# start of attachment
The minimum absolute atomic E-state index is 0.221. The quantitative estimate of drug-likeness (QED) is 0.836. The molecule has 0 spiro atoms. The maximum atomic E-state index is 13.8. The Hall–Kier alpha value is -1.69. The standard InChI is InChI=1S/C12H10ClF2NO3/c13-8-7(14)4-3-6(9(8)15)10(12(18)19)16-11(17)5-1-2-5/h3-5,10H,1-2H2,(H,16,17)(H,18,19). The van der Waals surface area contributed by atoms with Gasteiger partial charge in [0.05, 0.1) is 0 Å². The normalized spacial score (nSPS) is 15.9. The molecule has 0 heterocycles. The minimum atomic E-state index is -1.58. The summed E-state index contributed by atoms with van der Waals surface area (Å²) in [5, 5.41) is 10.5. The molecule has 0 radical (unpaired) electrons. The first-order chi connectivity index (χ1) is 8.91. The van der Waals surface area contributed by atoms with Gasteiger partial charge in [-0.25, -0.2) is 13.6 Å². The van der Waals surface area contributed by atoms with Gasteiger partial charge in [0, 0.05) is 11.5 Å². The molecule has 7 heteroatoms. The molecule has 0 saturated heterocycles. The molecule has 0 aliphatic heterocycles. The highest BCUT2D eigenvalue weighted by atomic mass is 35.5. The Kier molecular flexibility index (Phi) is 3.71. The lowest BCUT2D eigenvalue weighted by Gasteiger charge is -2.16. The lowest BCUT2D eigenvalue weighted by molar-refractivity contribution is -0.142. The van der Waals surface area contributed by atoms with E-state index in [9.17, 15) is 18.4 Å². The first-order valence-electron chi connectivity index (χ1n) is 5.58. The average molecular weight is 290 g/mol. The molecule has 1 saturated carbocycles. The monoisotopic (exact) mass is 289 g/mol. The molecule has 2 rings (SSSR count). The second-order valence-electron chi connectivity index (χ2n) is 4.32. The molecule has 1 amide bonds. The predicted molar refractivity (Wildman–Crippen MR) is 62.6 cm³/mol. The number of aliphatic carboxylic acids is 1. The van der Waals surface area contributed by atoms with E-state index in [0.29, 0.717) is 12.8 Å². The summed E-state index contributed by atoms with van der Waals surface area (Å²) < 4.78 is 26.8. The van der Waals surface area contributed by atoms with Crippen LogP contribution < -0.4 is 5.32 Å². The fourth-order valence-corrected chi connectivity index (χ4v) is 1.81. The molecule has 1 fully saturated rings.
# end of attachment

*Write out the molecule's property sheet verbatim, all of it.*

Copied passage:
The minimum absolute atomic E-state index is 0.221. The quantitative estimate of drug-likeness (QED) is 0.836. The molecule has 0 spiro atoms. The maximum atomic E-state index is 13.8. The Hall–Kier alpha value is -1.69. The standard InChI is InChI=1S/C12H10ClF2NO3/c13-8-7(14)4-3-6(9(8)15)10(12(18)19)16-11(17)5-1-2-5/h3-5,10H,1-2H2,(H,16,17)(H,18,19). The van der Waals surface area contributed by atoms with Gasteiger partial charge in [0.05, 0.1) is 0 Å². The normalized spacial score (nSPS) is 15.9. The molecule has 0 heterocycles. The minimum atomic E-state index is -1.58. The summed E-state index contributed by atoms with van der Waals surface area (Å²) in [5, 5.41) is 10.5. The molecule has 0 radical (unpaired) electrons. The first-order chi connectivity index (χ1) is 8.91. The van der Waals surface area contributed by atoms with Gasteiger partial charge in [-0.25, -0.2) is 13.6 Å². The van der Waals surface area contributed by atoms with Gasteiger partial charge in [0, 0.05) is 11.5 Å². The molecule has 7 heteroatoms. The molecule has 0 saturated heterocycles. The molecule has 0 aliphatic heterocycles. The highest BCUT2D eigenvalue weighted by atomic mass is 35.5. The Kier molecular flexibility index (Phi) is 3.71. The lowest BCUT2D eigenvalue weighted by Gasteiger charge is -2.16. The lowest BCUT2D eigenvalue weighted by molar-refractivity contribution is -0.142. The van der Waals surface area contributed by atoms with E-state index in [9.17, 15) is 18.4 Å². The first-order valence-electron chi connectivity index (χ1n) is 5.58. The average molecular weight is 290 g/mol. The molecule has 1 saturated carbocycles. The monoisotopic (exact) mass is 289 g/mol. The molecule has 2 rings (SSSR count). The second-order valence-electron chi connectivity index (χ2n) is 4.32. The molecule has 1 amide bonds. The predicted molar refractivity (Wildman–Crippen MR) is 62.6 cm³/mol. The number of aliphatic carboxylic acids is 1. The van der Waals surface area contributed by atoms with E-state index in [0.29, 0.717) is 12.8 Å². The summed E-state index contributed by atoms with van der Waals surface area (Å²) < 4.78 is 26.8. The van der Waals surface area contributed by atoms with Crippen LogP contribution < -0.4 is 5.32 Å². The fourth-order valence-corrected chi connectivity index (χ4v) is 1.81. The molecule has 1 fully saturated rings.